In the Ac‐VEID‐CHO‐inhibited CASP6 structure, the inhibitor binds to the active site mainly through side‐chain interactions and forms a covalent bond with the catalytic Cys 163, and the active site ‘loop bundle’ is perfectly formed (Fig 1D). The S1 pocket is constructed from the side chains of residues Arg 64, Gln 161 and Arg 220. Arg 220 is also involved in the S3 pocket formation, which forms a ‘salt bridge’ and two main‐chain hydrogen bonds with the P3 glutamate of the inhibitor. The S2 pocket is composed of side chains of Tyr 217, His 168 and His 219, and the S4 pocket is formed by side chains of His 219, Glu 221, Trp 227 and Val 261. By contrast, the L2 loop of the CASP6 zymogen is intact. Residues 168–186 are flexible without clear electron density and the ‘loop bundle’ is not formed. However, the βTEVD strand with flanking sequence, 189ITEVDAA195, forms an anti‐parallel β‐sheet with 216YYSHRET222 of the L3 loop through six main‐chain hydrogen bonds binding in the substrate cleft (Fig 1E). The βTEVD strand is well structured with B‐factors of 192VDAA195 that are below the average B‐factors (Table 1). Side chains of Thr 190, Glu 191, Val 192 and Asp 193 fill up the S4, S3, S2 and S1 pockets (with the S1 site a little off position), respectively (Fig 1E,F). Most of the residues composing the S4, S3 and S1 pockets are already in place and these three pockets are almost identical in the zymogen and Ac‐VEID‐CHO‐inhibited CASP6 structures. However, in the zymogen structure, one side of the S2 pocket is open without His 168, the Tyr 217 rotates about 30° towards the L4 loop. Part of the L4 loop is flexible, and barely engaged in the 190TEVD193 binding. Consequently, the 190TEVD193 is placed in the active site of the same catalytic unit and the peptide bond between Asp 193 and Ala 194 is located so close to the corresponding Cys 163 in the wild‐type (WT) CASP6 that it could be attacked by Cys 163 with only minor conformational adjustment. These results indicate that CASP6 might be self‐cleaved and activated intramolecularly.
Biochemical evidence supporting intramolecular activation
The position of 190TEVD193 in the structure of the CASP6 zymogen was supported by the inability of active CASP6 (1%) to efficiently process proCASP6C163A intermolecularly at Asp 193 (Fig 2A,B). However, CASP6 activity was sufficient to process Asp 23. The cleavability of the proCASP6C163A sites was confirmed with active CASP3; it first efficiently cleaved proCASP6C163A at Asp 23 and Asp 179, generating p20 and L‐p10, and then at Asp 193 to yield p10 (Fig 2C). Furthermore, CASP3 could not process proCASP6C163A,D179A at Asp 193 effectively, despite 190TEVD193 being a good CASP3 substrate site (Fig 2D). This indicates that Asp 193 was not accessible before cleavage at Asp 179, and cleavage at Asp 179 will increase the flexibility of the L2 Loop and facilitate the rotation of the N‐terminus of L‐p10 by 180° with the βTEVD to form the ‘loop bundle’, which will release the 190TEVD193 from the active site.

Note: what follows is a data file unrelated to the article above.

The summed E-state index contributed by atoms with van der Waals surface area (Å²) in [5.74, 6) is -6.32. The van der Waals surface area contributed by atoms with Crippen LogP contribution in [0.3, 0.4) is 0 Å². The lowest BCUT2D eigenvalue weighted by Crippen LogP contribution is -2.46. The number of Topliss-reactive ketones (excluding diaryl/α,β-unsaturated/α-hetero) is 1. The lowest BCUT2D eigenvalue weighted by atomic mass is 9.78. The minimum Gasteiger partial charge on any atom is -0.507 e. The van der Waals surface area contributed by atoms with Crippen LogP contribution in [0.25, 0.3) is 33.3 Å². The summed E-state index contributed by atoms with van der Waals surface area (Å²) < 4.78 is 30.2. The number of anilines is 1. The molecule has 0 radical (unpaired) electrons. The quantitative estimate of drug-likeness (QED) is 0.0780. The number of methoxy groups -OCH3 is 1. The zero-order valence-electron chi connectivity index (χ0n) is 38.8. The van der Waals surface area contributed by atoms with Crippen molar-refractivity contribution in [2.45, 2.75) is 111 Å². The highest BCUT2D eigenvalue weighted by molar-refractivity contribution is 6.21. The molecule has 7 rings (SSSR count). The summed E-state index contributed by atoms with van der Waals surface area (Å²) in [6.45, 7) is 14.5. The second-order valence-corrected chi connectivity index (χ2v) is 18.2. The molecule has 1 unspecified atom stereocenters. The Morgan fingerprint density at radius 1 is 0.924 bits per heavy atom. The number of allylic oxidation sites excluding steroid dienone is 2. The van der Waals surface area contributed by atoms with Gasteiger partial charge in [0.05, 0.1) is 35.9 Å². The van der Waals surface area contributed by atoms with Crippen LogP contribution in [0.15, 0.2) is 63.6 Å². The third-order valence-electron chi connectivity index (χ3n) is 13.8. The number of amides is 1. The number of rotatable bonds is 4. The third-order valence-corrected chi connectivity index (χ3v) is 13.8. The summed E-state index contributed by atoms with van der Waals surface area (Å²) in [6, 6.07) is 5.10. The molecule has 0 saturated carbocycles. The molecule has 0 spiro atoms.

By contrast, when catalytically competent proCASP6 was incubated with or without 1% active CASP6, proCASP6 was cleaved at all the three sites (Fig 2E,F). Processing first occurred at Asp 23 and proCASP6 was completely processed into p20Lp10 within one hour. Processing continued at Asp 193, generating increasing amounts of the p20L and p10 subunits, as the level of p20Lp10 decreased beween one and four hours of incubation. Cleavage at Asp 179 occurred last, indicated by increasing levels of the p20 subunit as the p20L subunit decreased.
Furthermore, when Arg 64 and Arg 220 of the S1 pocket were mutated to glutamates, the 190TEVD193 site was excluded from the active site and became exposed and accessible. Active CASP6 cleaved proCASP6C163A,R(64,220)E efficiently at Asp 23 and Asp 193 within 1 h (Fig 2G), and cleaved slightly at Asp 179 after 16 h (Fig 2H). Interestingly, active CASP6 cleaved proCASP6C163A,R(64,220)E at Asp 23 before Asp 193, as there was no pro‐p20L band observed, suggesting that 20TETD23 is a better substrate than 190TEVD193 when both sites were accessible. Cleavage at Asp 179 was inefficient because only a small amount of active CASP6 was added and DVVD is not a good substrate for CASP6.
Purified bacterial‐expressed CASP6 mutant D193A allowed self‐processing at Asp 23 but not at Asp 179, whereas mutants D23A and D179A allowed processing at the other two sites (Fig 2I). Similarly, CASP6D193A intermolecularly cleaved proCASP6C163A at Asp 23, but not at Asp 179 (supplementary Fig S3A online). These results confirm that Asp 193 is the first intersubunit linker site to be cleaved, and suggest that removal of the pro‐domain is not essential for CASP6 self‐activation.
Together, these results demonstrate that 190TEVD193 is not accessible for efficient intermolecular cleavage. During self‐processing of proCASP6, cleavage occurs intermolecularly at Asp 23, then intramolecularly at Asp 193, and last at Asp 179, only after Asp 193 has been cleaved. It is also possible that cleavage at Asp 193 happens first and the resulting trace amount of pro‐p20L and p10 subunits rapidly cleave proCASP6 at Asp 23. Processing of the Asp 179 site is probably through intermolecular cleavage because Asp 179 is flexible and not proximal to the intra‐subunit active site of CASP6.